In addition, both Palins treated their subordinates terribly. As I said above, I can understand wanting to make sure that the initial investigation of Wooten had been fair and thorough. If Sarah Palin had those concerns, it would have been fine for her to ask about them, provided she made it clear that she did not mean to pressure anyone. Both the Colonel in charge of the investigation and Monegan took the Palins' initial inquiries in this way: as attempts to make sure that everything had been done right. And had the Palins stopped there, there would be no problem.

But they didn't. And it is absolutely not OK to go on calling people about it even after those people have made it clear that they cannot do anything else, and that the Palins' continued contacts were inappropriate.

Walt Monegan warned Palin about further contact several times. ("Monegan: And I said ma'am, I need you to keep an arm's length at this -- on this issue." (p. 28)) When her various subordinates called him about Wooten, he told them that if Wooten ever sued, their attempts to talk to him would be discoverable as evidence, and might make both the State of Alaska and them personally liable in court. He was very, very clear about the need to back off, and the consequences of not doing so.

To my mind, you should not ask your subordinates to do something that violates the rules in the first place. But if, for some reason, you do, and your subordinates tell you, correctly, that they cannot do it without violating the rules, and moreover that your continued efforts are exposing both you and them to legal liability, you back off. Leaving aside any unfairness to Wooten, this is just completely unfair to your subordinates.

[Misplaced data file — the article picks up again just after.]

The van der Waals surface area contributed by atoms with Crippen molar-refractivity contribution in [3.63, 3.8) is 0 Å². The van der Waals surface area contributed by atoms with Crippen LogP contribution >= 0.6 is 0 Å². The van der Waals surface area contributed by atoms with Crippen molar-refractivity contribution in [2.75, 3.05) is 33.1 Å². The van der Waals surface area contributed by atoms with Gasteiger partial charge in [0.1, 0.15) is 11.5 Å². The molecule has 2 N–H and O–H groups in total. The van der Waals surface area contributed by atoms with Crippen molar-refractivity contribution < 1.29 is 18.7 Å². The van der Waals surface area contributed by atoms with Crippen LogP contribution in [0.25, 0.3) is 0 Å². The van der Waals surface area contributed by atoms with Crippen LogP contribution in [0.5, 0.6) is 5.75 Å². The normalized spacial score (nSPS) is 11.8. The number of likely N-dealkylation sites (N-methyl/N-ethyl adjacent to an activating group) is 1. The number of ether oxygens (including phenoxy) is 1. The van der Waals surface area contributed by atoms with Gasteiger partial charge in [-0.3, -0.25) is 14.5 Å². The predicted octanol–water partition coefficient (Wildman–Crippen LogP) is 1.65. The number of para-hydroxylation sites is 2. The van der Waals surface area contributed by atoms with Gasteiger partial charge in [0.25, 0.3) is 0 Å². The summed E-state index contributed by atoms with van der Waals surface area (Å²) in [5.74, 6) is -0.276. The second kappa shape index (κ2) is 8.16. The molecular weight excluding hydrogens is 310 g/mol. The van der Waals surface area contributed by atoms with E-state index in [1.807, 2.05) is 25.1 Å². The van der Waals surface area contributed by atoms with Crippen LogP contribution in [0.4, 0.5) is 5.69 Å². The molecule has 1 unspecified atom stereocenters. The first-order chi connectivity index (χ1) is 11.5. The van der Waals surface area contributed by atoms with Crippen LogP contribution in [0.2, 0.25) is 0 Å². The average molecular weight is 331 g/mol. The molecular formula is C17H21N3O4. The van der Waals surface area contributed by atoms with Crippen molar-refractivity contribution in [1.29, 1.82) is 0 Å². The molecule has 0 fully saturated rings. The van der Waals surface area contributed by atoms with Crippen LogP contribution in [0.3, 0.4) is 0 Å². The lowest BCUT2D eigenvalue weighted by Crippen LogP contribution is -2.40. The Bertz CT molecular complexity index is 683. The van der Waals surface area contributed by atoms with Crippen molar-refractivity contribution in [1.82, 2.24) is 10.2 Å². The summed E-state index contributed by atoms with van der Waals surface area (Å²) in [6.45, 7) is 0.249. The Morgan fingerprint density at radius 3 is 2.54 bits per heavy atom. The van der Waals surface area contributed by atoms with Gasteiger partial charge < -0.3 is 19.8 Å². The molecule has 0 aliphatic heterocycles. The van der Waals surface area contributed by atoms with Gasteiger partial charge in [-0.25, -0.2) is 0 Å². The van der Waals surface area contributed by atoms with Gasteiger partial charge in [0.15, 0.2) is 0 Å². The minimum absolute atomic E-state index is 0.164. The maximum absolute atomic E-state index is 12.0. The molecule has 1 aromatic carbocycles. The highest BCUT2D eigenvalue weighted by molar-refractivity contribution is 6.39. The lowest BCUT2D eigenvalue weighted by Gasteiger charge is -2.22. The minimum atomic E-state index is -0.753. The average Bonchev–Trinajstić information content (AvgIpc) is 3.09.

Many of us have either been asked by a superior to do something illegal or wrong, or know someone who was. It's a horrible position to be in: to be asked to choose between your job and morality or the law. A good boss will not put his subordinates in this position in the first place. But no boss who had a shred of decency, or who saw her subordinates as people and not as mere underlings, would keep pressing after her subordinates had made it clear that they did not want to do it, or that they were uncomfortable doing something that was morally or legally wrong.

People who do this are just petty tyrants. That's especially true in this case, when the Palins went on pressing after their subordinates had made it clear that they were not just uncomfortable being asked to do this, but were being exposed to legal liability. Moreover, while I suppose there might be cases in which the stakes were high enough to justify this sort of behavior -- in which, say, I had to ask a subordinate to do something illegal in order to save the planet from annihilation -- doing it just to get your ex-brother-in-law fired is inexcusable.


This is, at bottom, a story about the rule of law, and the rules governing the exercise of political power. If you accept those rules, then you think that people should be hired or fired based on their job performance, not on whether or not you personally have it in for them. If they do something that actually merits firing, then they should be fired; if not, not.

If you don't accept the rule of law, you might think that taking political power allows you to take any kind of vengeance you want on anyone who crosses you. This includes not just your ex-brother-in-law, but perfectly good Public Safety Commissioners who do not do your bidding.

Not accepting those rules is wrong in its own right. The state has enormous power, and one of the things that keeps it in check is that public officials are expected not to use it to advance personal vendettas. Sarah and Todd Palin obviously disagree. This fact alone should disqualify them from high office.